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Annu Rev Cell Dev Biol. 1997;13:669-95.

Nuclear assembly.

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1
Department of Cell Biology and Anatomy, Johns Hopkins University School of Medicine, Baltimore, Maryland 21205, USA.

Abstract

We review old and new insights into the structure of the nuclear envelope and the components responsible for its dynamic reassembly during mitosis. New information is coming to light about several of the proteins that mediate nuclear reassembly. These proteins include the lamins and their emerging relationship with proteins such as otefin and the MAN antigens: peripheral proteins that might participate in lamina structure. There are four identified proteins localized to the inner nuclear membrane: the lamina-associated proteins LAP1 and LAP2, emerin, and the lamin B receptor (LBR). LBR can interact independently with lamin B and a chromodomain protein, Hp1, and appears to be a central player in targeting nuclear membranes to chromatin. Intermediates in the assembly of nuclear pore complexes (NPCs) can now be studied biochemically and visualized by high resolution scanning electron microscopy. We discuss the possibility that the filament-forming proteins Tpr/p270, NuMA, and perhaps actin may have roles in nuclear assembly.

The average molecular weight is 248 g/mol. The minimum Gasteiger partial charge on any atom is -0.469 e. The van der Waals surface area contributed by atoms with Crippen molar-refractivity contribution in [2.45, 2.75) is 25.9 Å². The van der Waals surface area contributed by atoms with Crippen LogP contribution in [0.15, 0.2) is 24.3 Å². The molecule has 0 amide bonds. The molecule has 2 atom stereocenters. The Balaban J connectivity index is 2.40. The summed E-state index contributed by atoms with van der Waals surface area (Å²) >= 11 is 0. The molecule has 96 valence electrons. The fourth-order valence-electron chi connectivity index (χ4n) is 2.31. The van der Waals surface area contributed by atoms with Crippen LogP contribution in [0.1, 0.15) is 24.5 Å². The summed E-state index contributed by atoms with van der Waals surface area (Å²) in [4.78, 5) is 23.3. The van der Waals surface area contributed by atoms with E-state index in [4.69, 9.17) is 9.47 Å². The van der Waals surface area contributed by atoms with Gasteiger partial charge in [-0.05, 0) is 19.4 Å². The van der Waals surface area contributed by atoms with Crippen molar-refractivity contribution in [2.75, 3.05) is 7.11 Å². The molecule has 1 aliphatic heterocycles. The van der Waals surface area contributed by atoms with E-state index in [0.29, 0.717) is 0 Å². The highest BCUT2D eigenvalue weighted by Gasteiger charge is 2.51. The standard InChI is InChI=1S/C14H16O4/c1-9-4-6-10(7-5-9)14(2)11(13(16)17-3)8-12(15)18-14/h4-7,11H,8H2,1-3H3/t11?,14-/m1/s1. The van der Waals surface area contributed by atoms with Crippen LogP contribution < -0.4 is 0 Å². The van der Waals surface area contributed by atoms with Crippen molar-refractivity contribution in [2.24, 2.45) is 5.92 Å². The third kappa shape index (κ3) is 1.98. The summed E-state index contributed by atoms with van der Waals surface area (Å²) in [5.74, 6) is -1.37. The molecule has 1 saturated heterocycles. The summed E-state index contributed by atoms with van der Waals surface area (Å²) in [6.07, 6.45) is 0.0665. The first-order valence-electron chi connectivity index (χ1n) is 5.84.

[Indexed for MEDLINE]

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